Hindi-Urdu conversational styles/exchange patterns

Mike Morgan mwmbombay at GMAIL.COM
Wed Aug 14 18:20:09 UTC 2013


then I assume, as hinted at in previous email, the most likely
prospect for finding differences in dialoguic language (i.e.
differences in turn-taking strategies, etc as you mentioned) would be
differences between the Urdu of Pakistan and the Hindi of India.

In India -- I have lived in both Mumbai (a VERY multilingual city) and
Delhi (more or less a Hindi+English speaking city -- though granted
some Punjabi is still heard, but much less than before, and even most
Sikhs speak Hindi most the time nowadays), and although I spend most
of my time (work and play) with Deaf and thus Sign Language users, I
have still had considerable contact with speakers who would
self-describe themselve as both Hindi and Urdu speakers. But, aside
from a certain greater tendency to use insh'allah as an additional
future marker (i.e. in ALL positive future statments) by Muslims, and
a few of the lexical differences which I am sure you know about, I
have noticed nothing different. Which of course is just anecdotal
evidence. PLUS, of course, I don't hang around with Indians who would
be described as being predominantly non-secular quite as much, and I
myself clearly belong to NEITHER group. so there may be more
differences in intra-communal discourse.

BUT again I am not aware of any such studies... BUT your question has
piqued my interest as well, so I will now defintiely be on the look
out ;-)

On 8/14/13, Everett, Daniel <DEVERETT at bentley.edu> wrote:
> Mike,
> Thanks. Yes, I am aware that they are the same language. When I taught at U
> of Manchester, I regularly assigned intro students to interview folks on the
> "curry mile" about Hindi and Urdu. The language attitudes vary quite a bit.
> However, now that the cultures are diverging I am interested in exactly
> those "stylistic" differences. Though they are mutually intelligible, are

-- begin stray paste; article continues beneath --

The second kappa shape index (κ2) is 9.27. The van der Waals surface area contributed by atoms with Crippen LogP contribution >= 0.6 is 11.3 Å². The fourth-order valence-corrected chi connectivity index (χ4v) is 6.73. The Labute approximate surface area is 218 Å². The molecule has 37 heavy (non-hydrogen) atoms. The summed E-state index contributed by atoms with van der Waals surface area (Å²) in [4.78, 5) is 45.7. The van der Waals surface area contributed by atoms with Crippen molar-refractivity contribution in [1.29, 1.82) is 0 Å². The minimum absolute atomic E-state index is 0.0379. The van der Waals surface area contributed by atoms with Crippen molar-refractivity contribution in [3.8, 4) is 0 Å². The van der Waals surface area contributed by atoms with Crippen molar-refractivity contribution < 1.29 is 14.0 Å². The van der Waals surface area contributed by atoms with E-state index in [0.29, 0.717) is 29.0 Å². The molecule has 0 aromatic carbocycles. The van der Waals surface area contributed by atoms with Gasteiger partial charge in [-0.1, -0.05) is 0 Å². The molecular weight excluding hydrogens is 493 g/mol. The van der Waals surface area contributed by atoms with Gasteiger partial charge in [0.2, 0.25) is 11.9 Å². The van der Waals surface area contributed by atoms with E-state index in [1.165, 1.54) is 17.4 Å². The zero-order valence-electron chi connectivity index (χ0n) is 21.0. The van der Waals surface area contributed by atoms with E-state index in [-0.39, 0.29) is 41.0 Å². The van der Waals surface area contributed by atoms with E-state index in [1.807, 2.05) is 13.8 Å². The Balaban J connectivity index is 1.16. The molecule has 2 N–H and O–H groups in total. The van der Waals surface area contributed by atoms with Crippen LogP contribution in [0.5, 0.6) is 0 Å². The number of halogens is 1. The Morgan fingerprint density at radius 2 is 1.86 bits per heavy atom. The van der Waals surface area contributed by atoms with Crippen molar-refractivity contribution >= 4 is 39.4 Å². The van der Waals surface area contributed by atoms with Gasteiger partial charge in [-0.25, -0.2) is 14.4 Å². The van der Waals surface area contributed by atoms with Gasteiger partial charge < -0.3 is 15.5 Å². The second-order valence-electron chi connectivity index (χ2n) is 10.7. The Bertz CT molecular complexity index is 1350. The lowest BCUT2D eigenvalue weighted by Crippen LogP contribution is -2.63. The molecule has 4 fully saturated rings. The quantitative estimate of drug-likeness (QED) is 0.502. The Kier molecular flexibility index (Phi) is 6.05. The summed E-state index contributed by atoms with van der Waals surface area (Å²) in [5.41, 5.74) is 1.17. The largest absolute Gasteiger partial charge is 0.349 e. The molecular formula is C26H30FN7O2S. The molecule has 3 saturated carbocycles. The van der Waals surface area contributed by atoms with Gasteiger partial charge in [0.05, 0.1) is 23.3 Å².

> different strategies occuring for dialogue in different contexts, especially
> contexts that exist in one cultural context but not another?
> I did not want to prime my question in any way, hence it could have given
> the impression that I wasn't aware of the well-known fact that they are the
> same language.
> I am interest in variable rates of shift for culture and language and how
> one can come to affect the other.
> Dan
> Everett, Daniel. in progress. Dark matter of the mind. University of Chicago
> Press.
> On Aug 14, 2013, at 1:51 PM, Mike Morgan wrote:
>> Dan,
>> I am not sure you will find anything, since at the conversational
>> level they are one and the same language. (and, at least in some parts
>> of India -- Mumbai for example -- everyone -- except right wing Hindu
>> fanatics -- will admit that the purist Hindi speakers are the
>> Muslims... because "pakka" Hindi = Urdu).
>> Differences only come into play at "higher" stylistic levels... and
>> when politics comes into play (i.e there may well be a LOT of
>> differences in speeched of Hindu "fundamentalist" wing politicians in
>> Hindi vs Muslim "fundamentalist" politicians in Urdu. (Also of course
>> difference in writing styles... beond the obvious difference ins
>> cript.)
>> OR, given the 60-some years of separation there might be differences
>> at the conversation level between the Hindi-Urdu of India and the Urdu
>> of Pakistan.
>> BUT, that said, I am unaware of any such contrastive studies off hand...
>> On 8/14/13, Everett, Daniel <DEVERETT at bentley.edu> wrote:
>>> I am looking for a study contrasting or comparing conversational (in
>>> particular turn-taking) patterns in Hindi vs. Urdu.
>>> Dan
>> --
>> mwm || *U*C> || mike || माईक || мика || マイク (aka Dr Michael W Morgan)
>> sign language linguist / linguistic typologist
>> academic adviser, Nepal Sign Language Training and Research
>> NDFN, Kathmandu, Nepal

mwm || *U*C> || mike || माईक || мика || マイク (aka Dr Michael W Morgan)
sign language linguist / linguistic typologist
academic adviser, Nepal Sign Language Training and Research
NDFN, Kathmandu, Nepal

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